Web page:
Q: Is this a field that is hard to get into? If someone is interested in getting into the field, what is your advice to them?
A: “Yes and no. I entered college as a communications major and worked on the school paper and although I switched majors, journalism has still stayed with me, which has made me successful in my career in public relations and as a blogger.
Anyone can start a blog and hop on social media channels, but it takes consistency to post quality content. It’s time-consuming to manage a blog and utilizing appropriate social media channels. I suppose you can say blogging done right is a balance with writing, marketing and managing.”
Q: Out of the places you’ve been to, where has been your favorite and why?
A: “This is a tough question because I’ve traveled to several beautiful destinations and every place I’ve visited is unique in its own way. Choosing one, I’d say Ireland. It’s the motherland of my maternal grandmother whom I was very close. When I visit, I never know anyone, but I feel comfortable and welcomed. Riding through the countryside’s rolling, green hills is magical.”
Q: Who is your favorite female role model and why?
A: “This is a tough one! No giggling but Laura Ingalls Wilder played a big role in who I am today. Growing up, I read her books and was inspired to write and be bold and adventurous. I remember sitting down and beginning a journal after reading Little House in the Big Woods.”
Q: How does your “day job” differ from your travel writing job?
A: My day job and travel writing job complement each other. With my day job, I’m pitching and working with members of the travel media, but because I’m a travel blogger-marketing hybrid, I know what online influencers are looking for and can talk their language, so to say. Because I do have a day job, though, I need to be selective in the media trip invitations I accept and how much I travel. I have three weeks of vacation in order to plan my adventures.”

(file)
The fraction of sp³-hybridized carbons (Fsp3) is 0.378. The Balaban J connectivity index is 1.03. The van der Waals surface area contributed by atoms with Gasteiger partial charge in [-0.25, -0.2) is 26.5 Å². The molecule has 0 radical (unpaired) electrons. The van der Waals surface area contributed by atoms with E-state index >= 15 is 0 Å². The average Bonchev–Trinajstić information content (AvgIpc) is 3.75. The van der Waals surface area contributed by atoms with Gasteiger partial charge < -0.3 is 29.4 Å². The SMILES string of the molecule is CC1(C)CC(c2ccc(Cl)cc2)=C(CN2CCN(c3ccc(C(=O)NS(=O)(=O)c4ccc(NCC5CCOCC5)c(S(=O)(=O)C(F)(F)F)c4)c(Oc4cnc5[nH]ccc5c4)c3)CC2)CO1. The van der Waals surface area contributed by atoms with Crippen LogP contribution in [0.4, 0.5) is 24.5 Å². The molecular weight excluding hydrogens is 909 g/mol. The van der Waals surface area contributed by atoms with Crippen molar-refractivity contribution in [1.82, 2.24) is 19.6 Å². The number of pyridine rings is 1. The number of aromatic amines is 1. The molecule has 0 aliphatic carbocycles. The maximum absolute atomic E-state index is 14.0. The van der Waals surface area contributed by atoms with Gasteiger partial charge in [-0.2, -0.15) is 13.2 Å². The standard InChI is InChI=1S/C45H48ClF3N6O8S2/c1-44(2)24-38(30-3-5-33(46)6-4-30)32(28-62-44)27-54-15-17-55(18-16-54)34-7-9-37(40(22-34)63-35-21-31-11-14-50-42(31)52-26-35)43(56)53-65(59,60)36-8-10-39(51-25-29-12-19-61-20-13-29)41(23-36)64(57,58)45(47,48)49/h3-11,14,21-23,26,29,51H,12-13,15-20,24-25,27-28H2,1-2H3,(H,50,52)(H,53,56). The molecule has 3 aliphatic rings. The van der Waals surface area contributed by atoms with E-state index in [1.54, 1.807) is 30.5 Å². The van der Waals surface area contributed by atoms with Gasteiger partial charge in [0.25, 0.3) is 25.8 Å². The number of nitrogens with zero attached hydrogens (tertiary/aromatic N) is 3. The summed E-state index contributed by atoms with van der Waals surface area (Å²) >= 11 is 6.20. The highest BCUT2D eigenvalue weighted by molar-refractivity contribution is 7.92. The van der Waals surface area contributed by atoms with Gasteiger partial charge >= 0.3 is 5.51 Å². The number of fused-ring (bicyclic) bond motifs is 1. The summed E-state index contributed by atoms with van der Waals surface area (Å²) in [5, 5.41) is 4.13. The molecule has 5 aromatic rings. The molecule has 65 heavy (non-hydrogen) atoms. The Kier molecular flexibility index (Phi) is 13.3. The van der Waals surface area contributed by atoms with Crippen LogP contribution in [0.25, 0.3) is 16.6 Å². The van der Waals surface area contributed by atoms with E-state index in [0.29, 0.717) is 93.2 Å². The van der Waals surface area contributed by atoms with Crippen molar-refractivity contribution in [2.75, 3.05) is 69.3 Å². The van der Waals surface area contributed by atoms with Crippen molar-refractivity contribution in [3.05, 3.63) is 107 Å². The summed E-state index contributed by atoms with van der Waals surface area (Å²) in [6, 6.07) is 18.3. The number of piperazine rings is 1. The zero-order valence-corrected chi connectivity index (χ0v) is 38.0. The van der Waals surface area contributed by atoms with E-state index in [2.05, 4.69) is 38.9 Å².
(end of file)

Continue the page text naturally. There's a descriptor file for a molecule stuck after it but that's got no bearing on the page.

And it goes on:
Q: What would you say are the biggest personal benefits of traveling?
A:”Definitely changes one’s perspective of the world and makes me appreciate my life. My life isn’t perfect but compared to others out there, it’s pretty dang good! Travel makes me seek out and appreciate experiences rather than collect material things.”
Q: Do you have a favorite inspirational quote?
A: “As corny as it is, ‘It’s the one who makes you laugh who counts.’ – Mr. Big, Sex in the City. I can get uptight about things so it’s a reminder to relax and laugh. It’s also a reminder about what type of people I want to surround myself.
Q: What is your favorite piece you’ve ever written and why?
A: “An essay I wrote for the February 2007 issue of the Apalachee Tortoise, a monthly community paper in Tallahassee, titled ‘Empowering Women is Key in Afghanistan’s Reconstruction.’ It was based on experiences I had during my March 2006 trip to Kabul, Afghanistan, with Global Exchange, a human rights organization. I lived in Tallahassee at the time and kept a blog about the trip. I had also written about my trip on a couple of online sites. The editor found me through my blog and asked me to contribute an article about the trip. Back then, I used the pen name “J.A. Huber” on my writings and the editor convinced me to use my actual name, Jennifer Huber, because not many women traveled to Afghanistan and wrote about the issues.
Thanks for being such an inspiring Renaissance Woman, Jennifer!